Almonds and Walnuts

Nuts like almonds and walnuts can supply extra energy, according to “Fitness.” Almonds and walnuts are rich in healthy unsaturated fats, which help you stay full for a longer period of time. They also contain healthy amounts of fiber, selenium, vitamin E and omega-3 fatty acids, nutrients that keep the body functioning at an optimal level. Other food sources that contain healthy unsaturated fats include oils such as canola, olive, nut and soybean; seeds; and salmon and tuna.

Protein-Based Foods

Incorporating protein-based foods into your daily diet can help boost your energy levels. According to the American Academy of Orthopedic Surgeons, protein-based foods provide your body with the fuel it needs to build and repair tissues. Your body does not have the ability to store extra protein, so it burns it for energy or converts it to fat. You can find protein in a variety of foods, including lean red meat, fish, beans, poultry, nuts, milk, tofu, soy milk, peanut butter, yogurt and cheese. According to the American Dietetic Association, consuming 6 oz. of protein-based food sources daily can provide you with enough protein to boost your energy levels.


Natural Herbs or Plants for Muscle Strength


Building muscle strength requires physical weight-bearing exercise, as well as a healthy, nutrient-rich diet. Protein, carbohydrates and fats, as well as vitamins and minerals, all play a role in developing strong muscles. Natural herbs and plant food sources such as lentils, spinach, parsley and even popcorn are healthy additions to a diet to build muscle strength.


Protein is the building block for muscle repair, and a necessary component of a diet to support strength-building exercise. However, eating loads of protein alone does not improve muscle strength. Meat delivers a lot of protein in a small serving, but it also includes unhealthy saturated fats. Beans cooked in soups, casseroles or blended and served as hummus, bean dip or a sandwich spread provide protein, along with fiber, vitamins and minerals.



Iron carries oxygen to muscle cells, helping them function, repair and grow. Iron depletion can occur at the beginning of a strength training regimen, leading to exhaustion, according to Christopher Newton University. Dark leafy greens such as spinach, wild bitter greens such as nettle and dandelion, and the herb parsley are high in iron content. The vitamin C in these plants helps makes the iron easier to absorb, and unlike red meat sources of iron, these natural plants and herbs are low in calories and fat.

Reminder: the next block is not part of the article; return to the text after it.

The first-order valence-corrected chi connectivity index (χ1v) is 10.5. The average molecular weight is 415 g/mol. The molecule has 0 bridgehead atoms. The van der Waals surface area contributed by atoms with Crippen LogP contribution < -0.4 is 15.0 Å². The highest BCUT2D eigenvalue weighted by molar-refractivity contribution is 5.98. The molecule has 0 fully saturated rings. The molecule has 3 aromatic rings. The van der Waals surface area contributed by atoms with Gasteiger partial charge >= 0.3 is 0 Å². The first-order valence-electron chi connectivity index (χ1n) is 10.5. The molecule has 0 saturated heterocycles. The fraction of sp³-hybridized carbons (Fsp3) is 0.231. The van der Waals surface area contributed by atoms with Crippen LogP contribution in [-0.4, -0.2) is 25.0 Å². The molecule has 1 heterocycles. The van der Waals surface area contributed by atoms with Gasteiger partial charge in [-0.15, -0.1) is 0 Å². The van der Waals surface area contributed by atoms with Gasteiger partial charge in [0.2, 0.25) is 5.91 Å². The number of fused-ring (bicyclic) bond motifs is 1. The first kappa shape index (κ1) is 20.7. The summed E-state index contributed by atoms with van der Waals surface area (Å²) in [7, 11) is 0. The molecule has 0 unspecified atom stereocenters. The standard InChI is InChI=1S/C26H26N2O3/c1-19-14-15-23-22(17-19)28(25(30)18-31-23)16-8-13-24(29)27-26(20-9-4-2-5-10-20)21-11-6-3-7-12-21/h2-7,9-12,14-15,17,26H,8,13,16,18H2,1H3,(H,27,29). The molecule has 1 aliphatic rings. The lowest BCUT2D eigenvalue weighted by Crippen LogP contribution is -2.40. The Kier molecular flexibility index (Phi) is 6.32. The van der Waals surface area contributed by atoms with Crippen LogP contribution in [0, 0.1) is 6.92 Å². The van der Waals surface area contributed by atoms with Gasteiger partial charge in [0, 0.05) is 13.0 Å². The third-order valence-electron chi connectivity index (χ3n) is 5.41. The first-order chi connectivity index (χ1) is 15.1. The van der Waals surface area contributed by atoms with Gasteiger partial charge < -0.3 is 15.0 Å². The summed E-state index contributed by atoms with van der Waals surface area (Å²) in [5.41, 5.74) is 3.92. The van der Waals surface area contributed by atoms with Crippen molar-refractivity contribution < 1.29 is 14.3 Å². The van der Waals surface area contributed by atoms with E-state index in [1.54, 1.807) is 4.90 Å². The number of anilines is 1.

Carbohydrates provide the fuel muscles need to function efficiently. Adults who are strength training should take in about half their daily calories as carbs, according to the American Dietetic Association. Whole grains such as brown rice, oatmeal and whole-grain breads are the best sources of complex carbs that will provide a slow, steady fuel supply to muscles, along with a wealth of vitamins and minerals. For a low-calorie, high-carb, whole-grain snack, try popcorn: Three cups of air-popped corn supply a single serving of carbs to fuel muscles with no fat and minimal calories.


Fat fuels muscles when they are under stress, such as during strength training exercises. Fats are calorie-dense, and fats from meat sources or hydrogenated oils can lead to cardiovascular health problems. About 35 percent of daily calories for people doing strength training should come from healthy fats such as walnuts, pistachios and almonds, according to the American Dietetic Association. In addition to bolstering muscle strength, eating nuts regularly can decrease risk of heart disease, according to the Iowa State University Extension.

Chinese Cold Fighting Remedy

If you are at the beginning stages of a cold make sure you are drinking plenty of water. You can do some physical activity depending on how you are feeling to help stimulates the release of toxins through your skin as you sweat. Don’t overdo it though. You can also use this Chinese remedy to help sweat out the toxins.




  1. Add all ingredients to pot with water.
  2. Bring to boil and then let simmer for 4 minutes.
  3. Strain the tea and drink one cup every hour.
  4. Get some rest as you begin to sweat out your cold.